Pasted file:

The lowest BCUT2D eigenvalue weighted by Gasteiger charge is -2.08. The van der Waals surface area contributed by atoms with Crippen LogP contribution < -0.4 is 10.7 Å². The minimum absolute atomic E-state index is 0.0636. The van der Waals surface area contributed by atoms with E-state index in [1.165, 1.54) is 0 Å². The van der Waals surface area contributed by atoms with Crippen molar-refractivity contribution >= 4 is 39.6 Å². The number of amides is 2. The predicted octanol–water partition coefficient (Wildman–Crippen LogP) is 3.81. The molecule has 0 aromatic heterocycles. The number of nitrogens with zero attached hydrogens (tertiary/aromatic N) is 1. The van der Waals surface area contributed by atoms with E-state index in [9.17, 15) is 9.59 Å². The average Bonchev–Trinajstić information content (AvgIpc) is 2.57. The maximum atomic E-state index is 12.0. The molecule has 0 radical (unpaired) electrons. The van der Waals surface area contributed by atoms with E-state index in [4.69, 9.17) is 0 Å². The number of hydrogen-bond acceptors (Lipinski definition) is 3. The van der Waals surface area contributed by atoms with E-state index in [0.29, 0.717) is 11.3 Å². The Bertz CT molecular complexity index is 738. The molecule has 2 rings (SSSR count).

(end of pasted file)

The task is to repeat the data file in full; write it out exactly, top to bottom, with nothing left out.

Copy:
The lowest BCUT2D eigenvalue weighted by Gasteiger charge is -2.08. The van der Waals surface area contributed by atoms with Crippen LogP contribution < -0.4 is 10.7 Å². The minimum absolute atomic E-state index is 0.0636. The van der Waals surface area contributed by atoms with E-state index in [1.165, 1.54) is 0 Å². The van der Waals surface area contributed by atoms with Crippen molar-refractivity contribution >= 4 is 39.6 Å². The number of amides is 2. The predicted octanol–water partition coefficient (Wildman–Crippen LogP) is 3.81. The molecule has 0 aromatic heterocycles. The number of nitrogens with zero attached hydrogens (tertiary/aromatic N) is 1. The van der Waals surface area contributed by atoms with E-state index in [9.17, 15) is 9.59 Å². The average Bonchev–Trinajstić information content (AvgIpc) is 2.57. The maximum atomic E-state index is 12.0. The molecule has 0 radical (unpaired) electrons. The van der Waals surface area contributed by atoms with E-state index in [4.69, 9.17) is 0 Å². The number of hydrogen-bond acceptors (Lipinski definition) is 3. The van der Waals surface area contributed by atoms with E-state index in [0.29, 0.717) is 11.3 Å². The Bertz CT molecular complexity index is 738. The molecule has 2 rings (SSSR count).